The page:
Together with the mechanisms already existing for the automatic exchange of information[8], the proposed treatment for REITs across the EU provides for a concept using the undisputed benefits of the HST, eliminating the criticism concerning only home state taxation.
However, the proposal above is not about allocating an amount equalling a withholding tax that would have been levied in the host state on income derived from a foreign REIT. Rather, the concept is based upon a true flow-through model where the foreign REIT finally distributes dividends to its shareholders, whether they be residents in the home state of the REIT or resident in another MS.
Thus, tax would be levied in the country of residence of each of the shareholders on the amount distributed, applying the individual tax rate of the shareholder. Any tax revenue due to the tax authorities in the country of residence of the shareholder would then be split among the tax authorities of the MS where the REIT originated its income. The split of the tax revenue would be made using the model of formulated apportionment[9], based upon separate accounts provided by the REIT to the tax authorities. Not only would this identify qualifying income from non-qualifying activity income, but it would also proportionally separate the origin of the income.
This proposal may fulfil many dreams of EU businesses. In general, allowing companies to consolidate their EU activities under a single corporate tax base means that EU companies would no longer have to establish transfer prices for many internal transfers within the EU. They would be able to offset losses incurred by an affiliate in one MS against profits earned in another MS, and the tax consequences of cross-border reorganisations within the consolidated group would be simplified. In essence, providing for consolidated base taxation with formulary apportionment would allow companies doing business in several MSs to contend with one company tax system and to treat their operations as EU operations. Thus, achieving a common consolidated tax base in the EU outweighs the disadvantages associated with using a formula to distribute that income to the MSs.[10]
According to the Council Directive 2016/881/EU[11], multinational groups (MNE) located in the EU or with operations in the EU with total consolidated revenue equal to or higher than EUR 750 million must file a country-by-country report to the competent authority of the MS. The latter shall, by automatic exchange, communicate the report to any other MSs in which one or more constituent entities (i.e., companies) of the MNE Group are either resident for tax purposes or are subject to tax with respect to the business carried out through a permanent establishment there.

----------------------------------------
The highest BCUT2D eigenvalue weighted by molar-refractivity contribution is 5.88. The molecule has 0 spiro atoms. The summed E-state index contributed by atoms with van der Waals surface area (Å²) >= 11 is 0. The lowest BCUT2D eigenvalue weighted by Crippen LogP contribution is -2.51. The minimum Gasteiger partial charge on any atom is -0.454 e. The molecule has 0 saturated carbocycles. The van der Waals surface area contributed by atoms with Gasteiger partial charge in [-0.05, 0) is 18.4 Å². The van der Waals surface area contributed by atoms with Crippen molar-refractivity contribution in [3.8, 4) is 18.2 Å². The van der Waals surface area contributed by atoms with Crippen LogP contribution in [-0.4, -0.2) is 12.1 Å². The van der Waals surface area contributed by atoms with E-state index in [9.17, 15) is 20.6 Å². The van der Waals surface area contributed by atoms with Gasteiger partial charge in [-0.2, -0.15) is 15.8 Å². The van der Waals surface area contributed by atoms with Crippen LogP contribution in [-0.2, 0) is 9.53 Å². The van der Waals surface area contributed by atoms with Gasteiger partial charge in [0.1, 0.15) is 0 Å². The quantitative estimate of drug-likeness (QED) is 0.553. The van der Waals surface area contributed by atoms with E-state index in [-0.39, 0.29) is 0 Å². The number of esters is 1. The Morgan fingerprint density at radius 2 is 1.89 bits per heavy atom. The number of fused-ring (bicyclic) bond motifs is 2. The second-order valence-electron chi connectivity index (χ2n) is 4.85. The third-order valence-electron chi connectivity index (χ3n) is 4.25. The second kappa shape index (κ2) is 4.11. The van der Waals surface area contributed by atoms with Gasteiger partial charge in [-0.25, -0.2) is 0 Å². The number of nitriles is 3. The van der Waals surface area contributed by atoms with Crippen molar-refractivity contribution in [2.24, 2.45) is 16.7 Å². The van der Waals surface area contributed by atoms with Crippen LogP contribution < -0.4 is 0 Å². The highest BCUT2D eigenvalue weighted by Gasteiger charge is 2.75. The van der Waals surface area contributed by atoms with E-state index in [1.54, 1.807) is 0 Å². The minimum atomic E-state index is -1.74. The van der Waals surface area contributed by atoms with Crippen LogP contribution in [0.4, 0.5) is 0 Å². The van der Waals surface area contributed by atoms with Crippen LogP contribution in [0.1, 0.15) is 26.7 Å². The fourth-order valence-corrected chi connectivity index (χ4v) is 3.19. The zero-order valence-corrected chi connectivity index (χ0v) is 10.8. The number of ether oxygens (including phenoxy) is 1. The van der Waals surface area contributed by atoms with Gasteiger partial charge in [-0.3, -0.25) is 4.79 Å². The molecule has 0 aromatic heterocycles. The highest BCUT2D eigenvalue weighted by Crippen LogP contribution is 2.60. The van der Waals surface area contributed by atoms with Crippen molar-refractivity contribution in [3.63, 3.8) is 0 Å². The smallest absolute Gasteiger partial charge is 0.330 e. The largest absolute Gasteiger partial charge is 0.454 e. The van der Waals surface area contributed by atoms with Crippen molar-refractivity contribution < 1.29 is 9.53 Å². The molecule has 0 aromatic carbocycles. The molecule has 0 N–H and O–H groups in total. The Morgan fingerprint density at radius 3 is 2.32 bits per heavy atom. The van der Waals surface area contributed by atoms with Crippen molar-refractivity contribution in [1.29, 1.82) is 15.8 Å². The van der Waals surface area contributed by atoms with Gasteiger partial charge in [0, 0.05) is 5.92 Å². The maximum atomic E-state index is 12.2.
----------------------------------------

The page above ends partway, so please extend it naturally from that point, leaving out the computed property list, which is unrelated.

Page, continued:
Clearly, MSs have set the first footprint into finding a joint solution. However, it took until June 2021 for the Council to reach a provisional political agreement with the European Parliament’s negotiating team for a political endorsement.[12] Before coming into force, the European Parliament needs to approve the Council’s position, and then the directive will be deemed to have been adopted by the MSs, who will implement it into their national laws.

[1] See above.
[2] By way of applying withholding tax and rules for the ordinary treatment of non-resident corporates.
[3] See Case C-120/78, 1979, ’Rewe-Zentral AG v Bundesmonopolverwaltung für Branntwein’, ECR I-01459, ‘Cassis de Dijon’.
[4] See most recent, i.e., Case C-284/09, ‘Commission v Germany’, (2011), ECR I-09879, para 44.
[5] See most prominent, i.e., Case ‘Avoir Fiscal’, para 107.
[6] See Case ‘Centro di Musicologia Walter Stauffer v Finanzamt München für Körperschaften’, C-386/04, (2006), ECR I-08203.
[7] Weiner, J.M., ‘Formulary apportionment and the future of company taxation in the European Union’, CESifo Forum, 1, 10-20, p. 13.
[8] See i.e. Directive on the automatic exchange of Information (AEOID): Council Directive 2014/107/EU of December 9, 2014, amending Directive 2011/16/EU as regards mandatory automatic exchange of information in the field of taxation
[9] See above.
[10] Weiner, J.M., ‘EU commission, member states commit to EU-Wide company taxation, formulary apportionment’, Tax Notes International, 26(5); Cornelisse, R., Weber, D., Wijs, R. & Blokland, G., Proposal for a uniform EU REIT regime - part 2’, European Taxation, February, 68-75.
[11] Council Directive (EU) 2016/881 of May 25, 2016, amending Directive 2011/16/EU as regards mandatory automatic exchange of information in the field of taxation, ELI: http://data.europa.eu/eli/dir/2016/881/oj.
[12] Council of the EU Press release June 1, 2021, https://www.consilium.europa.eu/en/press/press-releases/2021/06/01/public-country-by-country-reporting-by-big-multinationals-eu-co-legislators-reach-political-agreement/.